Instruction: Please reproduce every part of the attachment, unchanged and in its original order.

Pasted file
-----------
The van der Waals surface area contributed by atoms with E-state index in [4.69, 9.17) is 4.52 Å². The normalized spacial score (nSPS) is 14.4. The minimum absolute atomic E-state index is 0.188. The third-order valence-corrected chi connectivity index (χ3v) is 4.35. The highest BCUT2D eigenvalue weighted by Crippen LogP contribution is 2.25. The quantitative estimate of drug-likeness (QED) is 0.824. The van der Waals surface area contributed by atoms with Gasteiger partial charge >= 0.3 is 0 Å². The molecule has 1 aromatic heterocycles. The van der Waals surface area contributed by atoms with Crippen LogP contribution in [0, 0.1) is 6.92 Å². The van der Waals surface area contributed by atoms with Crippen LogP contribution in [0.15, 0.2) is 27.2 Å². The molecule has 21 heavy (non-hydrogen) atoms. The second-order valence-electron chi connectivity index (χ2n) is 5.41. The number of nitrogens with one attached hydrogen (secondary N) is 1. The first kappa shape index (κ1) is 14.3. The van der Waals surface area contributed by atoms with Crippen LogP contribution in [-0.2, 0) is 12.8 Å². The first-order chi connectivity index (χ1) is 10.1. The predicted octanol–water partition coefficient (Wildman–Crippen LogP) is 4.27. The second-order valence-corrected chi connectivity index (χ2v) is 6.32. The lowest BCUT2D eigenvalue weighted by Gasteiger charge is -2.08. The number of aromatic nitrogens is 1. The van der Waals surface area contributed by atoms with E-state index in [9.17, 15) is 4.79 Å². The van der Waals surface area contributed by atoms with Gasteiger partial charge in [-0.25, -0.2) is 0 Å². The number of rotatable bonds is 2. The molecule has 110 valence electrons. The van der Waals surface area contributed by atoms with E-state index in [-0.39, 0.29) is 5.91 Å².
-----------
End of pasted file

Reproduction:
The van der Waals surface area contributed by atoms with E-state index in [4.69, 9.17) is 4.52 Å². The normalized spacial score (nSPS) is 14.4. The minimum absolute atomic E-state index is 0.188. The third-order valence-corrected chi connectivity index (χ3v) is 4.35. The highest BCUT2D eigenvalue weighted by Crippen LogP contribution is 2.25. The quantitative estimate of drug-likeness (QED) is 0.824. The van der Waals surface area contributed by atoms with Gasteiger partial charge >= 0.3 is 0 Å². The molecule has 1 aromatic heterocycles. The van der Waals surface area contributed by atoms with Crippen LogP contribution in [0, 0.1) is 6.92 Å². The van der Waals surface area contributed by atoms with Crippen LogP contribution in [0.15, 0.2) is 27.2 Å². The molecule has 21 heavy (non-hydrogen) atoms. The second-order valence-electron chi connectivity index (χ2n) is 5.41. The number of nitrogens with one attached hydrogen (secondary N) is 1. The first kappa shape index (κ1) is 14.3. The van der Waals surface area contributed by atoms with Crippen LogP contribution in [-0.2, 0) is 12.8 Å². The first-order chi connectivity index (χ1) is 10.1. The predicted octanol–water partition coefficient (Wildman–Crippen LogP) is 4.27. The second-order valence-corrected chi connectivity index (χ2v) is 6.32. The lowest BCUT2D eigenvalue weighted by Gasteiger charge is -2.08. The number of aromatic nitrogens is 1. The van der Waals surface area contributed by atoms with E-state index in [9.17, 15) is 4.79 Å². The van der Waals surface area contributed by atoms with Gasteiger partial charge in [-0.25, -0.2) is 0 Å². The number of rotatable bonds is 2. The molecule has 110 valence electrons. The van der Waals surface area contributed by atoms with E-state index in [-0.39, 0.29) is 5.91 Å².